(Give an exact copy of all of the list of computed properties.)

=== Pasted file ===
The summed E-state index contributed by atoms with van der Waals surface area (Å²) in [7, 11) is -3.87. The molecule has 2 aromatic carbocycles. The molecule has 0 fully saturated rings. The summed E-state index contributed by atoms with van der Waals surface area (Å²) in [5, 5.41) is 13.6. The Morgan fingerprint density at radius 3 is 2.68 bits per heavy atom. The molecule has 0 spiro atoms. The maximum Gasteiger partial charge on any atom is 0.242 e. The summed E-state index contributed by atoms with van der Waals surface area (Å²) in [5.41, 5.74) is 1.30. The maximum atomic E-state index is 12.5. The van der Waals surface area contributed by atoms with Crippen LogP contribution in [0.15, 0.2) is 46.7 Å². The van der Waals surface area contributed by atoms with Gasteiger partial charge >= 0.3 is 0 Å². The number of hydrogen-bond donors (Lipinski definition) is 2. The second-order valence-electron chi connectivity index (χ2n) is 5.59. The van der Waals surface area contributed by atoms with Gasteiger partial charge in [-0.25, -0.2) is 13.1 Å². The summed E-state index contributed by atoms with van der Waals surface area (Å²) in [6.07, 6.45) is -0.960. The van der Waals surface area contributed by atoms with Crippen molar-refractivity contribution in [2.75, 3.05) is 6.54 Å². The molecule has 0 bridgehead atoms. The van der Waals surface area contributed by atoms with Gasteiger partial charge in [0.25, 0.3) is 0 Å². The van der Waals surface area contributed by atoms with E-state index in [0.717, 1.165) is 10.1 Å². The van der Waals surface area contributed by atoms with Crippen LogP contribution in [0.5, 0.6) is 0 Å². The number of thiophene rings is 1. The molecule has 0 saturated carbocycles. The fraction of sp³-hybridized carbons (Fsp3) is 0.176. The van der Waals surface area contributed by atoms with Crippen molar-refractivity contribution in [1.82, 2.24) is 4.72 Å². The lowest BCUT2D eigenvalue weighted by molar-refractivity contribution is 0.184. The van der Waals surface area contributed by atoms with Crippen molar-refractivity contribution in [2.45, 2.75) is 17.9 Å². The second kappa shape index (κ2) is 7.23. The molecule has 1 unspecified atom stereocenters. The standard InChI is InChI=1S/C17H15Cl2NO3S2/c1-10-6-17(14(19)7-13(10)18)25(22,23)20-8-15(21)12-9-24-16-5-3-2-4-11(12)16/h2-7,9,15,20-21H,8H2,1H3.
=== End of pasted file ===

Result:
The summed E-state index contributed by atoms with van der Waals surface area (Å²) in [7, 11) is -3.87. The molecule has 2 aromatic carbocycles. The molecule has 0 fully saturated rings. The summed E-state index contributed by atoms with van der Waals surface area (Å²) in [5, 5.41) is 13.6. The Morgan fingerprint density at radius 3 is 2.68 bits per heavy atom. The molecule has 0 spiro atoms. The maximum Gasteiger partial charge on any atom is 0.242 e. The summed E-state index contributed by atoms with van der Waals surface area (Å²) in [5.41, 5.74) is 1.30. The maximum atomic E-state index is 12.5. The van der Waals surface area contributed by atoms with Crippen LogP contribution in [0.15, 0.2) is 46.7 Å². The van der Waals surface area contributed by atoms with Gasteiger partial charge >= 0.3 is 0 Å². The number of hydrogen-bond donors (Lipinski definition) is 2. The second-order valence-electron chi connectivity index (χ2n) is 5.59. The van der Waals surface area contributed by atoms with Gasteiger partial charge in [-0.25, -0.2) is 13.1 Å². The summed E-state index contributed by atoms with van der Waals surface area (Å²) in [6.07, 6.45) is -0.960. The van der Waals surface area contributed by atoms with Crippen molar-refractivity contribution in [2.75, 3.05) is 6.54 Å². The molecule has 0 bridgehead atoms. The van der Waals surface area contributed by atoms with Gasteiger partial charge in [0.25, 0.3) is 0 Å². The van der Waals surface area contributed by atoms with E-state index in [0.717, 1.165) is 10.1 Å². The van der Waals surface area contributed by atoms with Crippen LogP contribution in [0.5, 0.6) is 0 Å². The number of thiophene rings is 1. The molecule has 0 saturated carbocycles. The fraction of sp³-hybridized carbons (Fsp3) is 0.176. The van der Waals surface area contributed by atoms with Crippen molar-refractivity contribution in [1.82, 2.24) is 4.72 Å². The lowest BCUT2D eigenvalue weighted by molar-refractivity contribution is 0.184. The van der Waals surface area contributed by atoms with Crippen molar-refractivity contribution in [2.45, 2.75) is 17.9 Å². The second kappa shape index (κ2) is 7.23. The molecule has 1 unspecified atom stereocenters. The standard InChI is InChI=1S/C17H15Cl2NO3S2/c1-10-6-17(14(19)7-13(10)18)25(22,23)20-8-15(21)12-9-24-16-5-3-2-4-11(12)16/h2-7,9,15,20-21H,8H2,1H3.